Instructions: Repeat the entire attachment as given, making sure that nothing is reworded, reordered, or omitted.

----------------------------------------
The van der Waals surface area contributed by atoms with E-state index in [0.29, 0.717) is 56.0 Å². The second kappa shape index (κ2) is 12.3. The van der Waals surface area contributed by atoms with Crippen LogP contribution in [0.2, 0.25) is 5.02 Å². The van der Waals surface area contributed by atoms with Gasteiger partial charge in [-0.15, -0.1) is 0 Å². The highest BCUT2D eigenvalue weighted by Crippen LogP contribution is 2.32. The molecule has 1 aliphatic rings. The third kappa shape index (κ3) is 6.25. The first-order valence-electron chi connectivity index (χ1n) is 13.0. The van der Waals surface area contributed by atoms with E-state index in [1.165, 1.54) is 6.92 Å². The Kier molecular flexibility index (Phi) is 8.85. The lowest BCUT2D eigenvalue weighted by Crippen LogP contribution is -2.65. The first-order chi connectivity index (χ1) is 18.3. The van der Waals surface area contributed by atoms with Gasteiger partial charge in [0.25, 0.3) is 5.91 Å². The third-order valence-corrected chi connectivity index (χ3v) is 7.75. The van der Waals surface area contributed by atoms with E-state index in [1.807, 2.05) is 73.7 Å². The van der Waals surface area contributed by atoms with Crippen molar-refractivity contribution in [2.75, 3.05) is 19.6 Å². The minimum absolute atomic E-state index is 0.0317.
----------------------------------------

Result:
The van der Waals surface area contributed by atoms with E-state index in [0.29, 0.717) is 56.0 Å². The second kappa shape index (κ2) is 12.3. The van der Waals surface area contributed by atoms with Crippen LogP contribution in [0.2, 0.25) is 5.02 Å². The van der Waals surface area contributed by atoms with Gasteiger partial charge in [-0.15, -0.1) is 0 Å². The highest BCUT2D eigenvalue weighted by Crippen LogP contribution is 2.32. The molecule has 1 aliphatic rings. The third kappa shape index (κ3) is 6.25. The first-order valence-electron chi connectivity index (χ1n) is 13.0. The van der Waals surface area contributed by atoms with E-state index in [1.165, 1.54) is 6.92 Å². The Kier molecular flexibility index (Phi) is 8.85. The lowest BCUT2D eigenvalue weighted by Crippen LogP contribution is -2.65. The first-order chi connectivity index (χ1) is 18.3. The van der Waals surface area contributed by atoms with Gasteiger partial charge in [0.25, 0.3) is 5.91 Å². The third-order valence-corrected chi connectivity index (χ3v) is 7.75. The van der Waals surface area contributed by atoms with E-state index in [1.807, 2.05) is 73.7 Å². The van der Waals surface area contributed by atoms with Crippen molar-refractivity contribution in [2.75, 3.05) is 19.6 Å². The minimum absolute atomic E-state index is 0.0317.